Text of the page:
First Patient Enrolled in Phase 1/2 Trial for Recurrent Ovarian Cancer

First Patient Enrolled in Phase 1/2 Trial for Recurrent Ovarian Cancer
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The first patient has been dosed in a Phase 1/2 trial assessing OncoQuest‘s anti-CA125 antibody oregovomab in combination with Opdivo (nivolumab) in women with recurrent ovarian cancer.

The ORION-01 trial (NCT03100006), which is currently enrolling participants, is being conducted at the National Cancer Centre in Singapore (NCCS). Dr. Tira Tan is leading the study, and Prof. John Chia, from Oncocare Cancer Centre, is the study’s chair.

“We are extremely excited about launching this study,” Chia said in a press release. “Ovarian cancer is a lethal disease, and this trial may offer new hope for our patients.”

“Early clinical data suggests that oregovomab may improve the immune system’s processing of cancer antigens, and enhance the immune ability to recognize these cancer targets,” he added. “We believe that the combination of oregovomab and [Opdivo], which amplifies such immune activity, will have a synergistic effect to elicit a higher quality tumor immune response, and hence improve control of the cancer.”

CA125 is a glycoprotein (a protein attached to sugar molecules) expressed at the surface of ovarian cancer cells and that is also shed into circulation. OncoQuest’s oregovomab targets this circulating tumor-associated antigen, inducing strong immune responses. Indeed, the CA-125 oregovomab complex is designed to prime dendritic cells, which then activate T-cells to recognize and attack CD125-positive cells.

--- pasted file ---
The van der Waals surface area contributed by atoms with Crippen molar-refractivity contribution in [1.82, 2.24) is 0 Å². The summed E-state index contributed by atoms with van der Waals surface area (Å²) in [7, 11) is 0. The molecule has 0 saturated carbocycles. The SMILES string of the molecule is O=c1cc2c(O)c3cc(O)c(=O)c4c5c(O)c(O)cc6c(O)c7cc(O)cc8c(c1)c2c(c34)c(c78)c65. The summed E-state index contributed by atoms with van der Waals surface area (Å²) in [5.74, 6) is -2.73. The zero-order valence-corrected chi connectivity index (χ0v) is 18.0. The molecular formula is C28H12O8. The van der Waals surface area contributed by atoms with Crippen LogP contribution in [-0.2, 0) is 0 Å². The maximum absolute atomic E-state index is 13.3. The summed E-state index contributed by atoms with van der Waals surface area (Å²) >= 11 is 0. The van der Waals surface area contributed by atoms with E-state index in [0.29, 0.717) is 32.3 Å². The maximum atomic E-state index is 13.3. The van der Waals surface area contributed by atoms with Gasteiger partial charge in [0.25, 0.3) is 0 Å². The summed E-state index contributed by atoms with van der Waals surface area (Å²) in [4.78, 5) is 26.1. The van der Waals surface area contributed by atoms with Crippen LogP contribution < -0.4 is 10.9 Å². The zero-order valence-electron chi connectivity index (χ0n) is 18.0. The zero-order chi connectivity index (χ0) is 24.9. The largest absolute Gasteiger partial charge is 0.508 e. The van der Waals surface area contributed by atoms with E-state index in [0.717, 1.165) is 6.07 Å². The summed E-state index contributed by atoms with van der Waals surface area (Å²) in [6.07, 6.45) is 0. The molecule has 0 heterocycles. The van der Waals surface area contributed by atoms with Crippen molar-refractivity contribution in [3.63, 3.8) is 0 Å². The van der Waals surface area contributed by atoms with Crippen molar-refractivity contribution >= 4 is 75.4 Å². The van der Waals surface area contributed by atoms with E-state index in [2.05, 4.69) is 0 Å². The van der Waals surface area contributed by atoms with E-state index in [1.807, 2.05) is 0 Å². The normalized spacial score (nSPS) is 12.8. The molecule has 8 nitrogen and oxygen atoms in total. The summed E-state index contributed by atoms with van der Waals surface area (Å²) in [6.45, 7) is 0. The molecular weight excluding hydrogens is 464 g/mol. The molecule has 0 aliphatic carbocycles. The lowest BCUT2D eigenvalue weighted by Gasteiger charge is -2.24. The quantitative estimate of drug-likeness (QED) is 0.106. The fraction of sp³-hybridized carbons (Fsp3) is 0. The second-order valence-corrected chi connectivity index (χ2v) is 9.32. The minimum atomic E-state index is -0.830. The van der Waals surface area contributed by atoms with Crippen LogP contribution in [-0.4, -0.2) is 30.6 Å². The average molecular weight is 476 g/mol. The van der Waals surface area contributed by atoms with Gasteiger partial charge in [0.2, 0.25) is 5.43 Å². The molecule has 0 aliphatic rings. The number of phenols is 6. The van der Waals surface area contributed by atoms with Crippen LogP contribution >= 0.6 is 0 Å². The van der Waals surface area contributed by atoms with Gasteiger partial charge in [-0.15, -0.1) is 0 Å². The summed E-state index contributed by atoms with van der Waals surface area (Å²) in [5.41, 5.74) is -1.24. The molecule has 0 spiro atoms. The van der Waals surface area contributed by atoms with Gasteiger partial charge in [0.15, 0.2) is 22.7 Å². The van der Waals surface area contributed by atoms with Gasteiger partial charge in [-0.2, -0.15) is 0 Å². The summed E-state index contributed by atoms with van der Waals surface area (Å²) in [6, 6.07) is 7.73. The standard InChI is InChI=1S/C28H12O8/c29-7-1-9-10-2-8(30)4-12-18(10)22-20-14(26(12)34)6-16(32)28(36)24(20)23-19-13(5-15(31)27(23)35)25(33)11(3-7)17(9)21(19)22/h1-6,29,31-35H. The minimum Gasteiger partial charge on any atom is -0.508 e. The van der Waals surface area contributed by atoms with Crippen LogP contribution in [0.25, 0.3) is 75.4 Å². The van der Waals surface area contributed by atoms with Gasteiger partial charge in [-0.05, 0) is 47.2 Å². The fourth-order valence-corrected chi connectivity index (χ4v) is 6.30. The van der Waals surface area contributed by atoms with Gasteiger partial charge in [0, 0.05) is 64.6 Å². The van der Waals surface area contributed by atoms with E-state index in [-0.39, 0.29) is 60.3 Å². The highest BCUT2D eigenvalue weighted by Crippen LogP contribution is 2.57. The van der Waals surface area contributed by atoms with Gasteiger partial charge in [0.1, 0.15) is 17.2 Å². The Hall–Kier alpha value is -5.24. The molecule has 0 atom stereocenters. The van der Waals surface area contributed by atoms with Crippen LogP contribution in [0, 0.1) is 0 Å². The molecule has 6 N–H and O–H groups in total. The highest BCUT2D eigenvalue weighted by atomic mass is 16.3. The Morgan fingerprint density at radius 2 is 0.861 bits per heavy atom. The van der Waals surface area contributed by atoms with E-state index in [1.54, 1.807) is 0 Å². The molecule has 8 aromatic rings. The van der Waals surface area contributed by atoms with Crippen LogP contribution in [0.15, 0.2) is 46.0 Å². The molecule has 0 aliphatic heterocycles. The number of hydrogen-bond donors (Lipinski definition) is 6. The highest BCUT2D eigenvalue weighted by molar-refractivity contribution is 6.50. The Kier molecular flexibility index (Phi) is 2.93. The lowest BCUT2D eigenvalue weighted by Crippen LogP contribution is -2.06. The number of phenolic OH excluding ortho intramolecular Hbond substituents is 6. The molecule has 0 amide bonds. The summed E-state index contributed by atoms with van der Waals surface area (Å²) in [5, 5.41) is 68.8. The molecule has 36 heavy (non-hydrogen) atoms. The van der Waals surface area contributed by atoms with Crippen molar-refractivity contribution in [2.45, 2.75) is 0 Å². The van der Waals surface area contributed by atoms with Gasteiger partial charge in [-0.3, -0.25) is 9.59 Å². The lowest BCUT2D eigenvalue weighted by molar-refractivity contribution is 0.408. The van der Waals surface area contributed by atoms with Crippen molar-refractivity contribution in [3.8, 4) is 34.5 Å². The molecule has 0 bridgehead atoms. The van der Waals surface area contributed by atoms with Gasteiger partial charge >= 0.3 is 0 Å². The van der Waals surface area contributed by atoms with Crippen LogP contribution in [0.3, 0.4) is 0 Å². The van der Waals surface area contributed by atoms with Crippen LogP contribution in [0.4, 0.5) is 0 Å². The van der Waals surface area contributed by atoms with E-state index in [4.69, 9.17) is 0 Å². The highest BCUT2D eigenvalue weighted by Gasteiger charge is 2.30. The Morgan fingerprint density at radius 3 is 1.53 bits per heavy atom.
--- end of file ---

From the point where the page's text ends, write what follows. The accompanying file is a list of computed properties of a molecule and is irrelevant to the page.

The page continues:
To date, more than 950 ovarian cancer patients have been treated in oregovomab clinical trials. Results have shown the drug to be safe and well tolerated, with patients maintaining a good quality of life. Combining oregovomab with front-line chemotherapy also induces better immune responses than chemotherapy alone.

ORION-01 will assess the safety and effectiveness of vaccination with oregovomab in combination with Opdivo in up to 32 ovarian cancer patients who progressed after two or more prior lines of chemotherapy.

The study’s primary goals are to establish the recommended Phase 2 dose and to determine the overall response rate and progression-free survival. Secondary endpoints include overall response rate per immune-related response criteria, disease control rate, and overall survival.

This will be the first clinical trial evaluating oregovomab in combination with an immune checkpoint inhibitor in recurrent ovarian cancer patients.

“We continue to explore the potential of oregovomab in various stages of the progression of ovarian cancer,” said Dr. Ragupathy Madiyalakan, PhD, the CEO of OncoQuest.

“In the recurrent setting, we are exploring the use of oregovomab with immune adjuvants in two clinical trials,” he said. “The trial NCCS is conducting is in combination with a checkpoint inhibitor. We are also in the process of initiating a trial in U.S. in combination with a TLR3 agonist, Hiltonol.”

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